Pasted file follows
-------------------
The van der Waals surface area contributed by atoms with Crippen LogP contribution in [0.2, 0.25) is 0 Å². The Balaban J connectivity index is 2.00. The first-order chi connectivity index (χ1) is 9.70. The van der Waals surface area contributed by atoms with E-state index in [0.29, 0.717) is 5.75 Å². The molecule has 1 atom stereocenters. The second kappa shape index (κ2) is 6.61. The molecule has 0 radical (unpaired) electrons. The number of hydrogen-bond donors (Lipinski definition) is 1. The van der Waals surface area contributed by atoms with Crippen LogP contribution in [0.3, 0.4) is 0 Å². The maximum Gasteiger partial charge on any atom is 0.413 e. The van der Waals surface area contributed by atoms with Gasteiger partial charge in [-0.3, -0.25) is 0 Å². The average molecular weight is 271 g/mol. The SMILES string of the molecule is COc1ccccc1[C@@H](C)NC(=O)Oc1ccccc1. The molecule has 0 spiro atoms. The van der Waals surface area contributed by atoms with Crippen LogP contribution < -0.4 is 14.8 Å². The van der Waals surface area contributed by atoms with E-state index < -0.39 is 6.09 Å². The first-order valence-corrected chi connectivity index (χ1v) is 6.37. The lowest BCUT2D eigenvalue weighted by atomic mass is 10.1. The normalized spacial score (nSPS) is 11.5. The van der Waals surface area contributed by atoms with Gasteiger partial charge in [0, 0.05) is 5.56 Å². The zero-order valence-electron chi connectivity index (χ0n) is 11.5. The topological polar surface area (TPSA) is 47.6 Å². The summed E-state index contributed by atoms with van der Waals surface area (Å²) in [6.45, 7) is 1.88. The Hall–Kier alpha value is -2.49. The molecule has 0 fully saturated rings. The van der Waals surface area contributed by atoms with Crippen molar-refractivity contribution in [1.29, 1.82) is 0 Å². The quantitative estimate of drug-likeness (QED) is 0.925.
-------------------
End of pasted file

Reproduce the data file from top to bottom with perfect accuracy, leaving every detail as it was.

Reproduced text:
The van der Waals surface area contributed by atoms with Crippen LogP contribution in [0.2, 0.25) is 0 Å². The Balaban J connectivity index is 2.00. The first-order chi connectivity index (χ1) is 9.70. The van der Waals surface area contributed by atoms with E-state index in [0.29, 0.717) is 5.75 Å². The molecule has 1 atom stereocenters. The second kappa shape index (κ2) is 6.61. The molecule has 0 radical (unpaired) electrons. The number of hydrogen-bond donors (Lipinski definition) is 1. The van der Waals surface area contributed by atoms with Crippen LogP contribution in [0.3, 0.4) is 0 Å². The maximum Gasteiger partial charge on any atom is 0.413 e. The van der Waals surface area contributed by atoms with Gasteiger partial charge in [-0.3, -0.25) is 0 Å². The average molecular weight is 271 g/mol. The SMILES string of the molecule is COc1ccccc1[C@@H](C)NC(=O)Oc1ccccc1. The molecule has 0 spiro atoms. The van der Waals surface area contributed by atoms with Crippen LogP contribution < -0.4 is 14.8 Å². The van der Waals surface area contributed by atoms with E-state index < -0.39 is 6.09 Å². The first-order valence-corrected chi connectivity index (χ1v) is 6.37. The lowest BCUT2D eigenvalue weighted by atomic mass is 10.1. The normalized spacial score (nSPS) is 11.5. The van der Waals surface area contributed by atoms with Gasteiger partial charge in [0, 0.05) is 5.56 Å². The zero-order valence-electron chi connectivity index (χ0n) is 11.5. The topological polar surface area (TPSA) is 47.6 Å². The summed E-state index contributed by atoms with van der Waals surface area (Å²) in [6.45, 7) is 1.88. The Hall–Kier alpha value is -2.49. The molecule has 0 fully saturated rings. The van der Waals surface area contributed by atoms with Crippen molar-refractivity contribution in [1.29, 1.82) is 0 Å². The quantitative estimate of drug-likeness (QED) is 0.925.